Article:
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Noel Laporte

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What form of renewable energy has or will have the lowest impact on biodiversity?

Climate change, air pollution, rising sea levels and species extinction can all be attributed to the increasing usage of non-renewable energy in the world today. Non-renewable energy reserves are diminishing and finite with an ever-increasing demand from countries around the world. Coal, natural gas and oil all have detrimental effects on the environment. These effects are both local and global, harming species throughout the world. As we consider different renewable forms of energy, can we rank their potential impacts on biodiversity?


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    Apr 24 2013: While solar, wind, and tidal energy are extremely efficient, they're not as dependable as immediately obtainable sources of energy. While fossil fuels are a current primary source of energy, I believe hydrogen can be a valid future source. I talked about this in my 2nd convo-starter in my discussion of hydrogen fuel cells. Hydrogen is the most abundant substance in the universe, consisting of 75% of all mass. A hydrogen fuel cell runs on isolated hydrogen, kept on a metal substance to prevent it from escaping, and combines it with atmospheric oxygen to form water and electrical energy. Because no CO2 is produced, I assume this will not have a negative environmental impact on biodiversity and atmospheric CO2 levels. While this isn't the most rapid chemical reaction, there are significant catalysts (platinum in particular) that can work to help the reaction along. This brings me to why these fuel cells may not be realistic yet. Hydrogen fuel cells are expensive, modern car manufacturers spend roughly 1 million to create a functioning car. Additionally, these fuel cells are very delicate, and only work under optimal conditions (temperature, pressure, etc). The last issue is that hydrogen isn't easy to isolate, and readily escapes; so collecting and containing hydrogen requires more advances in technology. Despite all this, I think hydrogen fueled cells have a potential future in our growing economy, not just in cars but for many other products.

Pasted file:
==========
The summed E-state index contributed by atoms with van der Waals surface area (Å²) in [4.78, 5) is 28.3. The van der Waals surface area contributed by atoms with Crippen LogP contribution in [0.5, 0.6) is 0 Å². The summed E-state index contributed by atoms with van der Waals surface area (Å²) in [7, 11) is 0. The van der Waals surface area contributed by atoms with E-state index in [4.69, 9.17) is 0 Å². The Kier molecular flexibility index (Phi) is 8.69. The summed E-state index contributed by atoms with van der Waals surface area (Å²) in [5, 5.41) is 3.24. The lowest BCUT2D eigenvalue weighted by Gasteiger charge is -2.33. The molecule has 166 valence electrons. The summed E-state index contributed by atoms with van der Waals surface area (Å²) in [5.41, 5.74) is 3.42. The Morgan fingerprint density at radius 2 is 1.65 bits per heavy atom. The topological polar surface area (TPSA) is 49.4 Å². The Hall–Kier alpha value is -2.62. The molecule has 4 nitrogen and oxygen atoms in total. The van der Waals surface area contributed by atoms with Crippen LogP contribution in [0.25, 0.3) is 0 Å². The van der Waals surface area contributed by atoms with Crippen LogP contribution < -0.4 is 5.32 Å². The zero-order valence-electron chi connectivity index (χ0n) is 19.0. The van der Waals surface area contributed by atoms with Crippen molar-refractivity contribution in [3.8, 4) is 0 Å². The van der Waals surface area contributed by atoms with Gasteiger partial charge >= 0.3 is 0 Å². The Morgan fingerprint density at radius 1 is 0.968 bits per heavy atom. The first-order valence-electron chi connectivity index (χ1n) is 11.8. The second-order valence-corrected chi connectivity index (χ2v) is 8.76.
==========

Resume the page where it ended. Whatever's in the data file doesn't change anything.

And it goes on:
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      Apr 24 2013: I also like the idea of using something so abundant as hydrogen to meet our energy demands. Currently it needs much research and development however, deems promising in the future. I personally believe that we should go nuclear, Thorium in particular, until a more efficient means of utilizing hydrogen as a primary energy source becomes a reality. Switching away from fossil fuels as rapidly as possible will help curb global climate increase, saving as many species and biomes as possible. The biggest issue currently is transitioning out of fossil fuels... a relationship our current lifestyles cannot live without. Only through a successful transition between primary energy sources will we even begin to curb the damage we have inflicted.

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